Sorry to be so pessimistic, it’s just that having a big lie like that on your resume isn’t accidental, so now I can’t trust anything you’ve said.

With that much experience in pharmaceutical sales finding a new job shouldn’t be difficult. Most require a degree, but I bet a lot of companies would be willing to waive that requirement since you have so much experience.

And if you can go back to school and finish the degree, do that.

And update your resume and put that you attended school not that you graduated. You don’t have to worry about things when you stick to the truth.


Temp to Perm

by Evil HR Lady on June 26, 2007

Dear Evil HR Lady,

I was just offered a permanent position at a company that I have been temping at for the past 14 months. I am earning $20 per hour as a temp and I do get overtime pay.

The salary I was offered is $40,000 per year—which is less per hour than I am making as a temp. The position is non-exempt so I would get overtime pay but I feel disappointed (to say the least) that $40,000 is all they are offering. I was told by the recruiter that I interviewed with that $40,000 is as high as they will go. Is this type of this a common practice when going from temp to perm?

Yes and no. How come you don’t get overtime as a temp? If you are doing the same job as a temp that you will be doing as a regular (note I didn’t say permanent–you are undoubtedly still an at will employee and can be terminated at any time) employee, you should have been overtime eligible as a temp as well.

But, that is neither here nor there. As a regular employee you will probably be eligible for benefits that you would not be eligible for as a temp. Health insurance is a big item. This is worth more than the small amount ($1600 a year for 40 hrs/week) you would drop in salary. Plus your new salary ($19.23) means that instead of the $800 you get now, you’ll get $769. With one hour of overtime a week ($19.23×1.5)you’ll be up to $797, hardly worth quibbling over.

If you aren’t getting any benefits, then it’s probably not worth it. But if you are–it’s a great deal. And health insurance isn’t the only benefit.

Evil Marketing Man’s company sends out a statement of total compensation ever year. We just got his yesterday. In addition to salary, they give the value of health insurance, life insurance, 401k matching, disability insurance, etc so that you know how much you really benefit from working for them. I think it’s a brilliant thing to do. Plus, now I know that his benefits are over $30,000 a year. (Although some of which we’ll be unlikely to use, but they are there for us if we want them.)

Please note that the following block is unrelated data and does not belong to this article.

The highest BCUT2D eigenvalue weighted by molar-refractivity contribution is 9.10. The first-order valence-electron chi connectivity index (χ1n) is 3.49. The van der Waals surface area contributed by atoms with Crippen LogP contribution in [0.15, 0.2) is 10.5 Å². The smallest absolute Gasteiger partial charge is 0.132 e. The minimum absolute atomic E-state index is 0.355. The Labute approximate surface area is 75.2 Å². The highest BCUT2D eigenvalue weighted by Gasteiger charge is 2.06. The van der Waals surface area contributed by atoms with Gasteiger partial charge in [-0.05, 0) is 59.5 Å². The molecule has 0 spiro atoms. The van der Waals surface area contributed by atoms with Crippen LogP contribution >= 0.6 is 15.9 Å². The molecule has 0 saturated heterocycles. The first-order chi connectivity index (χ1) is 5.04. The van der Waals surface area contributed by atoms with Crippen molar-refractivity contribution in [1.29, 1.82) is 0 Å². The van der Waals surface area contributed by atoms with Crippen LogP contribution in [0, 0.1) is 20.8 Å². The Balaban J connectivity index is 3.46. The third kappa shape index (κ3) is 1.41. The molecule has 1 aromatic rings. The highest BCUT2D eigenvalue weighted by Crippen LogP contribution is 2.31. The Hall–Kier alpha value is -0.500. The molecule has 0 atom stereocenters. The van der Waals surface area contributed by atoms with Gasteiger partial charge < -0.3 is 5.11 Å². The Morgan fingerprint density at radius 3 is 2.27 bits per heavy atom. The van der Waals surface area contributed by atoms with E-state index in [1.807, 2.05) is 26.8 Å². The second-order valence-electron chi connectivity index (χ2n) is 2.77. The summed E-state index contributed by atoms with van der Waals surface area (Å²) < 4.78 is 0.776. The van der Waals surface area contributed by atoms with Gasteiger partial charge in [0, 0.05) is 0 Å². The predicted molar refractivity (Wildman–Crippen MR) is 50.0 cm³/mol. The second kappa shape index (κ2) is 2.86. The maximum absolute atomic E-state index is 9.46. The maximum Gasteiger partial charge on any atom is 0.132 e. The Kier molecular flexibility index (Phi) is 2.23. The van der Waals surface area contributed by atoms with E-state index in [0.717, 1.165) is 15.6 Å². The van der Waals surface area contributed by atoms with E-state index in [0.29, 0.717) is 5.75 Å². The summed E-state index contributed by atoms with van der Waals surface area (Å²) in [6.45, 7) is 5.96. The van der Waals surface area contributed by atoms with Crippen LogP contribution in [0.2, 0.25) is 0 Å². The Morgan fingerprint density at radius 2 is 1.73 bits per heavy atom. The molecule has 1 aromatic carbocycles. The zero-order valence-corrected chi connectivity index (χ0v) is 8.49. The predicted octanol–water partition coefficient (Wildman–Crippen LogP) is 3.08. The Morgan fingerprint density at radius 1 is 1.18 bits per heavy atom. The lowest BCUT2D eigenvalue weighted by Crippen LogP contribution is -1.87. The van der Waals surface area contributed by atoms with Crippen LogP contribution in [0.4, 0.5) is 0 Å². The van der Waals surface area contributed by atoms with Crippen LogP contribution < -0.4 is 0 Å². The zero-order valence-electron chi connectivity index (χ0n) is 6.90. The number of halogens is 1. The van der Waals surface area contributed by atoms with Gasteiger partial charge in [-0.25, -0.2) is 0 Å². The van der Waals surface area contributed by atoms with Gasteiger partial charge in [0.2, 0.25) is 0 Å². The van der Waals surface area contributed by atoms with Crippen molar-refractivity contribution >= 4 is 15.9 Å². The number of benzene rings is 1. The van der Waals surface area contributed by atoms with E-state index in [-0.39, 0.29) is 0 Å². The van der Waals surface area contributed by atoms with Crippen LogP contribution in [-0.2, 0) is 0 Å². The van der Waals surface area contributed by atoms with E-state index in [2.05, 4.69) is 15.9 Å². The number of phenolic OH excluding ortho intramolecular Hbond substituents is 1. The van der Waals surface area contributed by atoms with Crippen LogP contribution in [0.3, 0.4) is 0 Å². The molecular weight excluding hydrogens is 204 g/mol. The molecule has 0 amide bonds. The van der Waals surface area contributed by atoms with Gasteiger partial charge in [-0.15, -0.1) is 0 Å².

Benefits are a wonderful thing. Hopefully, you are being offered some fabulous one. Congratulations on the job offer.



by Evil HR Lady on June 26, 2007

I hope you can help

I’m thinking of applying for a job- It is a competitor for my current employer

How do I make sure the prospect employer keeps my info confidential. All the Docs in that community talk

They are still going to talk–you just have to make sure you don’t give them anything to talk about.

This means you don’t go to a job interview and when asked why you are looking for a new job say, “Doctor X is such a jerk. Plus, did you know his office manager is having an affair with one of the nurses! It’s just like working in a soap opera over there, so I’m looking for something a little less dramatic.”

That response will get you talked about. Guarenteed.

The response that won’t get you talked about? “I’ve been working for Doctor X for 3 years and I really enjoy working there. However, when I saw this job opportunity open up I was delighted because I’ve always wanted to learn more about orthopaedics. I would be sad to leave, but excited to learn new things.” Now you have said nothing interesting so you won’t be talked about.

Hopefully. You can’t guarentee no discussion, but also keep in mind that you switching jobs is not as interesting to anybody else as it is to you. You may mention that you would appreciate it if the fact that you were interviewing was kept confidential. However, some interviewers might find the implication that you think they’ll gossip insulting.